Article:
• Pulleys can be attached to various tools, such as a powered saw, to reduce the force required to operate the saw.
Points to Remember:
  • One or more pulleys can be used to reduce the forces needed to handle tools and equipment.
  • Ensure the system/device is rated for the load weight.

Automatic Hose Roller Automatic Hose Roller
Reduces pushing and pulling forces, and repetitive motions
Description: A machine that coils long hoses.

Advantages:
  • Reduces the time and effort needed to manually roll up long hoses.
  • Increases efficiency.
Points to Remember:
  • Machines can be manufactured to meet specific needs.
  • Ensure the device is rated for the load weight.


Hose, Cord, and Cable Management Systems Hose, Cord, and Cable Management Systems

Hose, Cord, and Cable Management Systems
Reduce pulling forces
Description: Reels that coil hoses and cords and store them out of the way.

Advantages:
  • Overhead reels reduce the need to drag, bend, and reach for air hoses.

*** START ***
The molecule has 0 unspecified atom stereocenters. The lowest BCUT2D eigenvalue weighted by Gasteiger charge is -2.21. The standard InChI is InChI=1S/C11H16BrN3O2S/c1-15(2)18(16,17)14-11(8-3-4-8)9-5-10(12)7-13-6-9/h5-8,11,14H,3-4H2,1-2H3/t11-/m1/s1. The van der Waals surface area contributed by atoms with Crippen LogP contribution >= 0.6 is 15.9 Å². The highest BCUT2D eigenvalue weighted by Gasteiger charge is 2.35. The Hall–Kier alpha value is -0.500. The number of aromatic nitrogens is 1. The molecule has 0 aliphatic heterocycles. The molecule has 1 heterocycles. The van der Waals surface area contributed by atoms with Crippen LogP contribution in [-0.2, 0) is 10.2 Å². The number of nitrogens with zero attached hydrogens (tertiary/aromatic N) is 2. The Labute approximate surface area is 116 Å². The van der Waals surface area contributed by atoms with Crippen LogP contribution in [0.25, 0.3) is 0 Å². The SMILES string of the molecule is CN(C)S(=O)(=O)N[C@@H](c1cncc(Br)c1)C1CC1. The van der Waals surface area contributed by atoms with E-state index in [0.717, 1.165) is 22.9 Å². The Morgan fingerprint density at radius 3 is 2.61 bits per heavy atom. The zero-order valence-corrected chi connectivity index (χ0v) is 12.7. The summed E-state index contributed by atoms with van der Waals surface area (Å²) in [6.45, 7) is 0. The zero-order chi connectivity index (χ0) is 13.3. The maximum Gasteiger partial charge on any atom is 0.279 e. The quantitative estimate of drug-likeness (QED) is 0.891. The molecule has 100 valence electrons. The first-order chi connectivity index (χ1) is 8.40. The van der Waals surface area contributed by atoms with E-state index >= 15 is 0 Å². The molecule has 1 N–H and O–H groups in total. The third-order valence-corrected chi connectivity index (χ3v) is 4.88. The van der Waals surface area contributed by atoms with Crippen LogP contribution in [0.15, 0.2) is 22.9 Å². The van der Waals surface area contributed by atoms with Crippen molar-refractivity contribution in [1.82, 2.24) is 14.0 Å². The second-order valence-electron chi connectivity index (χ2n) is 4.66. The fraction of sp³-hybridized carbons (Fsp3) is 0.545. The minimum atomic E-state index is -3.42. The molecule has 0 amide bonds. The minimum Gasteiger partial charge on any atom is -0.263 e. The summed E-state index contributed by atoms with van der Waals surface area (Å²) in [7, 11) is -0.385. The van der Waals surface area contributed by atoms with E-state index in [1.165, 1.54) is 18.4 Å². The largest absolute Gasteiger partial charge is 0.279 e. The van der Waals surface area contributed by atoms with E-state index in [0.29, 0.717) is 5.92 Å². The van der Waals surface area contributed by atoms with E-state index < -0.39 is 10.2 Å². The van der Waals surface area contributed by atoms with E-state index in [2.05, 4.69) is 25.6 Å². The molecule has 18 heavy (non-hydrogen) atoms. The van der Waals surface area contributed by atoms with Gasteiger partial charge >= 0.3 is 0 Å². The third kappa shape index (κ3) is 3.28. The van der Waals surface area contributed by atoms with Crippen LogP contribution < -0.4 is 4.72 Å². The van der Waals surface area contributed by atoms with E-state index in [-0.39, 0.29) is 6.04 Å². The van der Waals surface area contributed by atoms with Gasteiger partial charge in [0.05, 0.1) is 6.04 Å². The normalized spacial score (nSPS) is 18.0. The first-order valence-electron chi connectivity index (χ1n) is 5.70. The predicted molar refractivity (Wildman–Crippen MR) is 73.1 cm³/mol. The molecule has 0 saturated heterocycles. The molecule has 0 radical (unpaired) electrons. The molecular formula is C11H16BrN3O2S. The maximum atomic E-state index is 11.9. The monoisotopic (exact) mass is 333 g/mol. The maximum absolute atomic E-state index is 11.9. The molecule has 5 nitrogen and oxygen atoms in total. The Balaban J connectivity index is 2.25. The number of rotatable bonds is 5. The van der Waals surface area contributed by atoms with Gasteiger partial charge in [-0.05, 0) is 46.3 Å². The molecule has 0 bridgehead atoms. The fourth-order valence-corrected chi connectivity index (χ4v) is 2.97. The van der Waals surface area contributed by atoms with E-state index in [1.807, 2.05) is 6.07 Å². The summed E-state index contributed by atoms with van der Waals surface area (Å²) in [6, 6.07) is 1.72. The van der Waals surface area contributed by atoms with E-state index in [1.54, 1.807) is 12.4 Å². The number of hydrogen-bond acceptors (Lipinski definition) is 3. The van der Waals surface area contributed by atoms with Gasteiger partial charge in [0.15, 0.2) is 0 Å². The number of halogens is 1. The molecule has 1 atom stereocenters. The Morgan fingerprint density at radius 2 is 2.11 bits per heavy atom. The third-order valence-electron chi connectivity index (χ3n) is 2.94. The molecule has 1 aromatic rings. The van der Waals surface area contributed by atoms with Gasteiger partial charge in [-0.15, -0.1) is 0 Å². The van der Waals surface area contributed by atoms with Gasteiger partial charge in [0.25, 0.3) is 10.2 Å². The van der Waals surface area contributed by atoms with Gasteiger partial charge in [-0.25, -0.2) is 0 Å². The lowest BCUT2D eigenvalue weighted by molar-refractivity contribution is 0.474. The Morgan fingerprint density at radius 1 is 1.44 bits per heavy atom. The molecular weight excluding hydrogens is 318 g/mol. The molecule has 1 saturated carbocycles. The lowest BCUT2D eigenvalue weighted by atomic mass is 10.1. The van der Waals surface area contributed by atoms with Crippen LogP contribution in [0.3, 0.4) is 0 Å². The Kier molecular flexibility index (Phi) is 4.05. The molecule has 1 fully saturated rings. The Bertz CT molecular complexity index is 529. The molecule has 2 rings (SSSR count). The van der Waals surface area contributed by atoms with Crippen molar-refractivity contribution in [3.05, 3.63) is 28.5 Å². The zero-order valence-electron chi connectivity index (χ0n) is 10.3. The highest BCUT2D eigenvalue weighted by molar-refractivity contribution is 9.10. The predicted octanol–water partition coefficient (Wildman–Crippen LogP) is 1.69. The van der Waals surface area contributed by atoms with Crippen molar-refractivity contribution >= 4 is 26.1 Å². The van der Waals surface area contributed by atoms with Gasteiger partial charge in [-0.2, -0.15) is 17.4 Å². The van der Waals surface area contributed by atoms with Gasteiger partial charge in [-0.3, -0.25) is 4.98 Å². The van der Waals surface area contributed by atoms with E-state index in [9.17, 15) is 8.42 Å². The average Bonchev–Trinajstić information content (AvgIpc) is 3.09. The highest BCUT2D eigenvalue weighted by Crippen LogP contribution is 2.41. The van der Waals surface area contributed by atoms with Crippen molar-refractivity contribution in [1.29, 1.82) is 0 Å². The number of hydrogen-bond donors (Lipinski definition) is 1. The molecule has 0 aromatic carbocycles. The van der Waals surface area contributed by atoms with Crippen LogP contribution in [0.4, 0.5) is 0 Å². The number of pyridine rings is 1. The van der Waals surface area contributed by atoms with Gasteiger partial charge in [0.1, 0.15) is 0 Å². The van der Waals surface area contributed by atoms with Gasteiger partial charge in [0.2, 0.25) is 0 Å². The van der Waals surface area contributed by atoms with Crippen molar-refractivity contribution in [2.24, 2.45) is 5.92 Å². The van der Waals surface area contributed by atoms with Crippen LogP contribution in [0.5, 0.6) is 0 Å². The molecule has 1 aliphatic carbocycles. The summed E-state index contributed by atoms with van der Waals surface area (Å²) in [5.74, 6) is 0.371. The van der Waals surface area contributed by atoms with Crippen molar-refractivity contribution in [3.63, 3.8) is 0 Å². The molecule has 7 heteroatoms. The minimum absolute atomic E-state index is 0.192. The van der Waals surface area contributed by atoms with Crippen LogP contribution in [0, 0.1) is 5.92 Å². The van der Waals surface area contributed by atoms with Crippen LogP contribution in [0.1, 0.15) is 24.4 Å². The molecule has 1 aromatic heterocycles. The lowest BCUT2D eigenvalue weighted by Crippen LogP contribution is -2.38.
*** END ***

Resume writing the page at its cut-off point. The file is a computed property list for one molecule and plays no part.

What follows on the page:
• Retractable reels store pneumatic and electrical hose/cords easily and conveniently.
  • Spring retractable devices reduce the need to manually wind the reel.
  • Reels can be portable, mounted overhead, or attached to a wall or workstation.
  • Manual and powered rewind hose reels are widely available.
  • Overhead reels prevent trip hazards by keeping hoses/cords off of the ground/floor.
Points to Remember:
  • Minimize tangles and pinch points in the travel path to reduce the pulling forces.
  • Provide enough leader on the hose to minimize pulling.


Turning and Rotating Devices BEFORE
Turning and Rotating Devices
AFTER
Turning and Rotating Devices
Reduce forceful exertions
Description: Turntables and rotating tabletops that allow objects to be easily turned, rotated, and positioned.

Advantages:
  • Reduce the forces needed to position, turn, or rotate parts, tools, and equipment on a work-bench.
  • Some turntables are capable of rotating completely.
  • A pneumatic foot-operated rotating tabletop allows table to be easily rotated and objects to be placed within easy reach.